Theses Doctoral

Molecular Mechanisms Controlling Synaptic Vesicle Fusion

Radoff, Daniel Todd

SNARE proteins are the engines that drive membrane fusion throughout the cell. They provide this energy by zippering up into a parallel four helix bundle in a thermodynamically favored process. Because the zippering of SNAREs is spontaneous, fusion events occur immediately upon a vesicle interacting with its target membrane. But, in certain circumstances, such as in synaptic vesicles, spontaneous fusion is not desired, so a clamp protein is necessary to prevent this fusion until signaled to do otherwise.

In synapses, this protein is called Complexin and a second protein, called Synaptotagmin, releases the clamp upon a rapid influx of calcium, the hallmark of an action potential. How Complexin clamps is a subject of great interest in the field, and an area of active research. What is known is that a so-called Accessory helix (residues 28-47) is responsible for clamping, while another, Central Helix (reisudes 48-70) is responsible for physically binding to the helix. A recently solved crystal structure revealed how CPX might behave before the SNAREs fully zipper, namely that the accessory helix extends away from the SNAREs at a 45° angle.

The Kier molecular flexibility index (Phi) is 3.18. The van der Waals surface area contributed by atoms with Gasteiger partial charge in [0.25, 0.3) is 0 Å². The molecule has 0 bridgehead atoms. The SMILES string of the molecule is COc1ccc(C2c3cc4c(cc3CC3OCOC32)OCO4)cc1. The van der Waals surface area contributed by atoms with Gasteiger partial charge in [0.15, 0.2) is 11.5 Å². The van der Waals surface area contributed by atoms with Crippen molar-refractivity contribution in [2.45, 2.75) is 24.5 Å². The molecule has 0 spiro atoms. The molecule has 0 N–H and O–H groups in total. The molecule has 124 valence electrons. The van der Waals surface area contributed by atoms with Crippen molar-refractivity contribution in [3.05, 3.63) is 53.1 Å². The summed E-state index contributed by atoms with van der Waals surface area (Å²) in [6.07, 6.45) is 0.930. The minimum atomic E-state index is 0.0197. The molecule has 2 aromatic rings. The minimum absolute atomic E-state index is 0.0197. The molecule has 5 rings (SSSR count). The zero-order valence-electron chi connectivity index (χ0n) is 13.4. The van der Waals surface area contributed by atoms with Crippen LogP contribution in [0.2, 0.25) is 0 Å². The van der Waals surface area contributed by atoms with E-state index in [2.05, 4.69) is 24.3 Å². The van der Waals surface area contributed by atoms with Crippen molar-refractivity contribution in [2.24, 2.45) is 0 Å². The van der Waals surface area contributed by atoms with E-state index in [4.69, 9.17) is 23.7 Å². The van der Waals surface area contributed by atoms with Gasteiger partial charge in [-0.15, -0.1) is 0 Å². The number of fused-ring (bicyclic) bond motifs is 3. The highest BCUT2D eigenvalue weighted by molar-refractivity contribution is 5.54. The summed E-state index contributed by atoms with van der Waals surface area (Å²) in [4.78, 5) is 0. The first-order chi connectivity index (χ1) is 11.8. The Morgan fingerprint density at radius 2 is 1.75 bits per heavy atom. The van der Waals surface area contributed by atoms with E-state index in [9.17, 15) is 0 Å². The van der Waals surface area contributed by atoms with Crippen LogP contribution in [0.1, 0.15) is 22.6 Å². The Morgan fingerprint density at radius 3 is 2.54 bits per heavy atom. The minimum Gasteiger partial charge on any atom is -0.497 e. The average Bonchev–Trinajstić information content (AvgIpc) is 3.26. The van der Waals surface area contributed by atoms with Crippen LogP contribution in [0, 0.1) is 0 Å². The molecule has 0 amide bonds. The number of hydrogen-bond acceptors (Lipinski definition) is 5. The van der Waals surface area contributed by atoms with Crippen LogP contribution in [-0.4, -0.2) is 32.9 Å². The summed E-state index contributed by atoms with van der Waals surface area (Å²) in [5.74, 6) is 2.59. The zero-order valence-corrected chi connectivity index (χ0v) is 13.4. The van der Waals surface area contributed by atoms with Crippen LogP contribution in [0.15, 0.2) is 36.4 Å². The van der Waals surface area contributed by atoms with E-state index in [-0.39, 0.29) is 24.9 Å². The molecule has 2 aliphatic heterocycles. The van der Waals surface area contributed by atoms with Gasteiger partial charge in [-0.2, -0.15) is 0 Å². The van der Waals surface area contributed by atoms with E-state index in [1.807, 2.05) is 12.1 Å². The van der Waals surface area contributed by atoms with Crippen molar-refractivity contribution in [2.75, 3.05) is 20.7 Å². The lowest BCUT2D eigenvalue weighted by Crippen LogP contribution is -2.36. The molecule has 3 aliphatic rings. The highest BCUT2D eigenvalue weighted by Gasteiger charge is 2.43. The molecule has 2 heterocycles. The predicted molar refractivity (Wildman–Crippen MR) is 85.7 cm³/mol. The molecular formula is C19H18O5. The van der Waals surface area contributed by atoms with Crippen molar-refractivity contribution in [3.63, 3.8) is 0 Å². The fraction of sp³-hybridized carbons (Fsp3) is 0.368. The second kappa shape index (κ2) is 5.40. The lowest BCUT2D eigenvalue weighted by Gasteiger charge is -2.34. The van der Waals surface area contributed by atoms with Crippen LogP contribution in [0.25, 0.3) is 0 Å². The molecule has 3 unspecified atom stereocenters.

But, because of the packing of the crystal, it is entirely possible that the crystal is an artifact of packing, and/or truncationIn this thesis, my work first validates the crystal structure, using a FRET pair I developed for this purpose. I establish that the angled-out positioning of the accessory helix does, in fact, occur in solution, and is not due to crystal packing or the truncation of the VAMP2 (the neuronal vesicle-associated SNARE), but rather is due to the fact that its C-terminus is not present. I describe a mechanism by which Complexin can clamp.

Further, I demonstrate that the residues in VAMP2 which are responsible for the switch from the "open" to the "closed" conformation are a patch of asparatates in VAMP2 (residues 64, 65, an 68). I also establish that these three aspartates are responsible for the release of the clamp and that without them, Complexin cannot be brought into the angled-in configuration. I propose a model for how the clamp might be released by Synaptotagmin.


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More About This Work

Academic Units
Biochemistry and Molecular Biophysics
Thesis Advisors
Rothman, James E.
Ph.D., Columbia University
Published Here
June 6, 2012